Network Acoustics ------ENO Ethernet Filter
Review by George Sallit
Network Acoustics ENO Copper Version
I have been following a course of digital improvements recently and with a review of this product I believe I have gone as far as I would like to ‘down the rabbit hole’. There seems to be hundreds of digital improvement products on the market and to be honest a lot either don’t do anything or they are more a sideways change. Of course, some are not and Network Acoustics's ENO is one of them.
The ENO is a straightforward product and consists of a plain plastic box used to avoid magnetic interference that would result from using a metal box and the filters. Its aim in life is to ‘clean up’ the ethernet data used to transmit digital music. The box has an ethernet input socket and a captive output cable with one of the highest quality ethernet plugs I have seen. The output cable has a Telegartner RJ45 CAT8 connector and it certainly looks the part.
What is in the ABS box and how does it work? Well basically, it consists of hand-wound choke filters. The input signal induces an output signal but because of the design of the filters, the noise is filtered and the input signal is effectively isolated from the output. In effect, the use of these filters is said to be one of the best ways to achieve good signal clean-up but they are infrequently used as they are difficult to design and are therefore more expensive.
I have to admit I was suspicious of this whole idea. Ethernet data transmission is one of the most robust ways of transmitting digital data. Also, the data goes through isolation transformers in the ethernet sockets. I guess there may be transformers and chokes. Network Acoustics are secretive about the internal design of the filters.
Network Acoustics ENO Silver Version
So, testing this device was easy as all that is required is to plug in the original ethernet cable into the ENO socket and then plug the captured ENO ethernet cable into the original ethernet socket. In my case the one on my dCS Bridge. I checked the volume levels to make sure they were the same and they were. Onto the listening session.
I used my Melco+PlixiR, into a dCS Bridge, an Audionote 4.1 DAC/Chord Qutest, a Pass Labs XP22, a Pass Labs XA30.8 and finally the ANE Silver Signature speakers with Cut Loose silver ribbon cable throughout. I did swap the amps for an Icon 4 passive preamp and an ARC Ref 110 to make sure the device worked with solid-state and valves.
I listened to my list of test music plus a few new extra tracks that have caught my attention recently. On the Game of Thrones Medley by the 2 Cellos, the ENO reduced the noise floor, kept the power and dynamics of the music and allowed me to follow the theme far more easily. Some digital filters reduce the air and sparkle in the music and make it sound duller and lessen the dynamics. Not here, the dynamics were if anything increased. The voicing of cellos was excellent and the tonal intensity was kept. Hearing the overall musical theme was not lessened or reduced and it was easy to follow the flow of the music.
Ember’s WhoMadeWho is a dry electronic recording with a powerful bass. The ENO tightened the bass and gave the song much better drive. In the middle of the track, there is a musical break and some powerful bass is played. With the ENO in circuit, this bass had real power and an ability to shock. The bass provides a nice break in the music and allows the catchy theme to return and drive the song along. I was becoming more impressed.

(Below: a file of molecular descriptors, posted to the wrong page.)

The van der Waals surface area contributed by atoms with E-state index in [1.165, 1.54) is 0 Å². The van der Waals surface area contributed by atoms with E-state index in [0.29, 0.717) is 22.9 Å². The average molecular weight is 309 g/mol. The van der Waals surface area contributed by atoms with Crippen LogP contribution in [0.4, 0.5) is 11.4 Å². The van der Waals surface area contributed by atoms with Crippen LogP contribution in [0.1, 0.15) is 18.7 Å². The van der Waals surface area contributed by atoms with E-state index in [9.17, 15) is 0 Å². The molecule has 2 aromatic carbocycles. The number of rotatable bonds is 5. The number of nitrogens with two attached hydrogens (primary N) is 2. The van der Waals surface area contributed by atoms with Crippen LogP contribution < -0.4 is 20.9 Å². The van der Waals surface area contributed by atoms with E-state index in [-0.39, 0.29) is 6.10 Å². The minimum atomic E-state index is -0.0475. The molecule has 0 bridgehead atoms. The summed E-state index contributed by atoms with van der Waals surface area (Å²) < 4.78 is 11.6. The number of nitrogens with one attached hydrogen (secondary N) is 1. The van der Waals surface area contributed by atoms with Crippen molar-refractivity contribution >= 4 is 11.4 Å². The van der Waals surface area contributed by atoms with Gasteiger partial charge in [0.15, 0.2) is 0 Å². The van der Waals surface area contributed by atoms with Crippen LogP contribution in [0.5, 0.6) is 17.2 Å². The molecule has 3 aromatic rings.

Onto Dazed and Confused by Led Zeppelin from their first album. The nice bass playing intro was easily heard and set up the song well with a few musical interventions across the stereo image. And in comes Robert Plant with his voice letting you know what he thinks. Real, raw power without restraint. The fine detail that allows you to hear the emotion in his voice was easier to hear with the ENO in circuit. It lets you know the difference between a good singer and a great one. Robert Plant, in his heyday, was a great singer. And then Bonzo lets rip. He really knew how to bang the drums with power and subtlety. The ENO made it easier to hear.
On to something quieter, Rhiannon Giddens singing Birmingham Sunday. This sounds like a polite folk song starting with a nice piano intro. She sings with great finesse about a very tragic incident. With the ENO in circuit, it was easier to hear that this was not another twee song but one describing an event where the Klu Klux Klan bombed and murdered four young girls in a Baptist Church in Birmingham USA. Powerful.
Enough of this modern stuff how about Fanfare for the Common Man by Copland featuring the Los Angeles Philharmonic? The timpanis announce the start of a big bold piece of music. The ENO made it easier to hear that the timpani strikes were different and how they were different. The brass was clearly brass instruments with the right amount of blatt and metallic sound from the instruments. You could more easily hear the separate instruments but when they all played together there was a greater sense of power from the collective orchestra.
It is easy to get carried away with these changes and I hope I do not give the impression they are earth-shattering as they are not. But they are really worthwhile and allow you to enjoy the music more. With the ENO in circuit, the musical details were made more obvious and that added to the enjoyment of the music, no matter what genre of music was played. This box costs £500 and uses copper wires or £700 for the silver version. Knowing the price of these filters makes this product good value for the money. So much so I am buying one.
But putting aside the cost considerations, the improvement in the music was well worthwhile and I welcome this new product from Network Acoustics.